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Congressional Porkfest 

Redistricting checks and balances

When no one was looking, the bastards put the bridges back.

This summer, the infamous Alaskan bridges to nowhere became national symbols of the largest porkfest in Congressional history. One bridge would link the town of Ketchikan -- population 8,000 and declining -- to Gravina Island, home to the nearby airport and not much else. The official purpose of this $223 million monstrosity was to allow Ketchikaners to drive directly to the airport, sparing them the inconvenience of a 7-minute ferry ride. The unofficial purpose was to get Republican Rep. Don Young, who represents the area, re-elected.

Then there was the $231 million for Knik Arm Bridge, which will connect the city of Anchorage to hundreds of square miles of wetlands, all unpopulated. It will eventually cost taxpayers an estimated $2 billion, the rest of which Young, the chairman of the House Transportation and Infrastructure Committee, will no doubt be back for next year.

After the bridges became a national outrage and editorial pages began calling for Congressional heads to roll, the bridges were yanked from the budget. Congress had been forced to take "a legislative wrecking ball" to the pork-laden highway bill, the New York Times gleefully reported.

But what few people realized as the controversy died down was that while the bridges were "removed" from the budget, it was in name only. The $454 million that was supposed to pay for them was retained in the budget as a blank check to Alaska, so that the state could still use it to build the bridges.

The media largely fell for the ruse, which wasn't widely reported except in Alaskan newspapers and the pages of the National Review.

Just a decade ago, many of the same Republicans who now hold leadership positions used the Democrats' out-of-control pork barrel spending against them to capture control of Congress. When they took office in 1995, the number of earmarks, or special spending projects inserted into the federal budget, was 1,400. Last year there were 14,000.

To those who aren't political numbers junkies, this kind of spending might seem like a huge political risk. Given the initial outrage over bridges, leaving the $454 million for them in the budget could have seemed foolish. If the national media had figured out it was tricked, the backlash could have been even worse for the Republicans the second time around. Yet, the pull of pork on the Republican leadership was so powerful that they couldn't bear to part with even one utterly senseless, wasteful allocation.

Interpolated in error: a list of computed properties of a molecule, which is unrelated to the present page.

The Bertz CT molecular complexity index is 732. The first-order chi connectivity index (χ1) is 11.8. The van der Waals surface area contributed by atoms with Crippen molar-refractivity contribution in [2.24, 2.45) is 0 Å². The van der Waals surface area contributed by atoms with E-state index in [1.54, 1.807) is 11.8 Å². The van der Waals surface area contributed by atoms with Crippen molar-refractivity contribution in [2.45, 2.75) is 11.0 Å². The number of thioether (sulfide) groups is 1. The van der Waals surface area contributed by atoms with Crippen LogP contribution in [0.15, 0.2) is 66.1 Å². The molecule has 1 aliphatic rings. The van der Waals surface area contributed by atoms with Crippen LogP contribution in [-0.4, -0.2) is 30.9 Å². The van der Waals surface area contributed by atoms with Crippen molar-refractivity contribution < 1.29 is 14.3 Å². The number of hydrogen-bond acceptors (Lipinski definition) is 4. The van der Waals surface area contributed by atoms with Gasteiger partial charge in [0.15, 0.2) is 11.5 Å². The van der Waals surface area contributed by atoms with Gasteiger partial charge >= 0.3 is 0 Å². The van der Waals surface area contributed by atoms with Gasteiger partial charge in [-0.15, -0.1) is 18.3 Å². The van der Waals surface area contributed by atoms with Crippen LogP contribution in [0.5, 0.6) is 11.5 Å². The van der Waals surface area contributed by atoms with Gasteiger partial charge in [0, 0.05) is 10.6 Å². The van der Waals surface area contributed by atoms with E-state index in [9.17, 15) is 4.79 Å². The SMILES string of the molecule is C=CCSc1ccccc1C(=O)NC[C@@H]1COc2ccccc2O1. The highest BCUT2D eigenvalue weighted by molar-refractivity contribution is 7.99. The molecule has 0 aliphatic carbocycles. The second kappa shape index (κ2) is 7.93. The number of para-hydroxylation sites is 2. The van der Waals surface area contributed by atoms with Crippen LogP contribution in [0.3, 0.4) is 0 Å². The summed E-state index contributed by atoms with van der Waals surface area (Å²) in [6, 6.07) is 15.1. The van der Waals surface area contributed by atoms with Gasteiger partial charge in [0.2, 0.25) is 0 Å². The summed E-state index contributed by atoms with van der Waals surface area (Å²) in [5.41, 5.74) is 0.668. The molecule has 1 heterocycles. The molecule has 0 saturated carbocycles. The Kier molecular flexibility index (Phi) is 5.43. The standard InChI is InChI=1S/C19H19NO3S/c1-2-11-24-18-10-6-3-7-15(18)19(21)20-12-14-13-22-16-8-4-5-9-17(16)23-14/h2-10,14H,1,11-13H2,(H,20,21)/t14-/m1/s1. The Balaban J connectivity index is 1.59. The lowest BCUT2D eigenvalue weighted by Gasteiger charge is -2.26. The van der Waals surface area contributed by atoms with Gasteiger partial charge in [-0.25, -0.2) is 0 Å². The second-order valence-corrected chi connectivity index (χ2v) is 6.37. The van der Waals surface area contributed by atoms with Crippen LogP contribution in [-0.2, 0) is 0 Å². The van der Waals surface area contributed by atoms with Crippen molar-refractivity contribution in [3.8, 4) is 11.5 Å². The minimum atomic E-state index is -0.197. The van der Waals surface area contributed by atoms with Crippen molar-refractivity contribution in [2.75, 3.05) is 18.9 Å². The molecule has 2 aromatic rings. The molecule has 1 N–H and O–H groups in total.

Why have they gotten so sloppy? The answer is because they can and they know it.

Bush's approval numbers are bad, and Congress' are even worse. But what few people -- including the media and the punditry -- seem to understand is that polls and approval numbers don't mean a damn thing. Public sentiment and what voters do in the voting booth will have little or no bearing on who winds up controlling Congress after this fall's elections.

Congressional district maps have been rigged to produce a predetermined outcome for about a decade now, and they are drawn to elect Republicans. Rapid technological advances that can break census data down to the household level have made creating biased congressional maps an exact science. If there are enough Democrat voters in a district to make it competitive, map drawers simply dump them in another district that is already Democratic by redrawing district lines.

The Democrats did it to the Republicans for decades, but in the late 1980s and early 1990s the national GOP mounted a strategic campaign to take control of state legislatures, which in most states draw congressional district maps. Today, of the 435 seats in Congress, political number crunchers estimate that only between 20 and 30 are truly competitive, the lowest number in 50 years. For Democrats, that makes picking up the 12 seats they need to retake the House darned near impossible, especially when you consider that they'd need to hold on to every one of their 13 vulnerable seats to do it.

But there's a catch. Votes cast in the voting booth may not count for much any more, but those cast by US Supreme Court Justices still do. Right now, there is a case before the court that will have more influence on who controls Congress than all of the votes that will be cast this fall combined.

A congressional map drawn by the Texas legislature after Republicans took control of both houses in 2003 shifted the Texas delegation to the House from a 17-15 Democratic majority to a 21-11 Republican majority, which made up for Congressional seats Republicans had lost or forfeited in other states.

When the court rules in July, it could throw out the whole map, or it could throw out parts. In the process, it will also rule on factors that affect how maps are drawn. In the space of a few hours, the court could dramatically alter the American political landscape. Or it could give Democrats just enough of a margin to pick up a few more seats, narrowing the GOP grip on the House to just a few votes, which would significantly diminish the party's power.

If that happens, we can expect to wake up the next morning to a whole new pork-slashing, port-protecting, small-government loving GOP.

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